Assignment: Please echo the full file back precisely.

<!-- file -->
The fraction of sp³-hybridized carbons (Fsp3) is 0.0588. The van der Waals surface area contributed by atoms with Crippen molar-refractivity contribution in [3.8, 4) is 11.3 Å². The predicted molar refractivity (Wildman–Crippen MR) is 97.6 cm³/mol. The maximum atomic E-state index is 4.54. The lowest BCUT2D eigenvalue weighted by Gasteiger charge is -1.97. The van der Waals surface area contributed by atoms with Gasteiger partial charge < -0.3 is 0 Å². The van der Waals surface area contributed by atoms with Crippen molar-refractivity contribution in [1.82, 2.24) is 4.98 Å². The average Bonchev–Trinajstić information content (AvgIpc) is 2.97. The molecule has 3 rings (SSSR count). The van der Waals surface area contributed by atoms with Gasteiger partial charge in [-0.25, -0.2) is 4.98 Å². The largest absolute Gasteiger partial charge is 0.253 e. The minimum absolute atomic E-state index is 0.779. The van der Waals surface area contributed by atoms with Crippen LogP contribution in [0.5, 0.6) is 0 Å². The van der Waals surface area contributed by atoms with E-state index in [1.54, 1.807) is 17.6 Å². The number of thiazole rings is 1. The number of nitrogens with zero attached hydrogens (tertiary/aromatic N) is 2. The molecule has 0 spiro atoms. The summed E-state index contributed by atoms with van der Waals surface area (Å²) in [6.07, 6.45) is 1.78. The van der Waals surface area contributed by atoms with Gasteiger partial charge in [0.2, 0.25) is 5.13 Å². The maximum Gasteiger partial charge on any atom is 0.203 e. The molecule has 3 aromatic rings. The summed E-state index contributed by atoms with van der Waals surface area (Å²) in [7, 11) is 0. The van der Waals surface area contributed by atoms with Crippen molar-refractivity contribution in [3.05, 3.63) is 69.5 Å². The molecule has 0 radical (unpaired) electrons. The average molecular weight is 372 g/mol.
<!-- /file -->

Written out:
The fraction of sp³-hybridized carbons (Fsp3) is 0.0588. The van der Waals surface area contributed by atoms with Crippen molar-refractivity contribution in [3.8, 4) is 11.3 Å². The predicted molar refractivity (Wildman–Crippen MR) is 97.6 cm³/mol. The maximum atomic E-state index is 4.54. The lowest BCUT2D eigenvalue weighted by Gasteiger charge is -1.97. The van der Waals surface area contributed by atoms with Gasteiger partial charge < -0.3 is 0 Å². The van der Waals surface area contributed by atoms with Crippen molar-refractivity contribution in [1.82, 2.24) is 4.98 Å². The average Bonchev–Trinajstić information content (AvgIpc) is 2.97. The molecule has 3 rings (SSSR count). The van der Waals surface area contributed by atoms with Gasteiger partial charge in [-0.25, -0.2) is 4.98 Å². The largest absolute Gasteiger partial charge is 0.253 e. The minimum absolute atomic E-state index is 0.779. The van der Waals surface area contributed by atoms with Crippen LogP contribution in [0.5, 0.6) is 0 Å². The van der Waals surface area contributed by atoms with E-state index in [1.54, 1.807) is 17.6 Å². The number of thiazole rings is 1. The number of nitrogens with zero attached hydrogens (tertiary/aromatic N) is 2. The molecule has 0 spiro atoms. The summed E-state index contributed by atoms with van der Waals surface area (Å²) in [6.07, 6.45) is 1.78. The van der Waals surface area contributed by atoms with Gasteiger partial charge in [0.2, 0.25) is 5.13 Å². The maximum Gasteiger partial charge on any atom is 0.203 e. The molecule has 3 aromatic rings. The summed E-state index contributed by atoms with van der Waals surface area (Å²) in [7, 11) is 0. The van der Waals surface area contributed by atoms with Crippen molar-refractivity contribution in [3.05, 3.63) is 69.5 Å². The molecule has 0 radical (unpaired) electrons. The average molecular weight is 372 g/mol.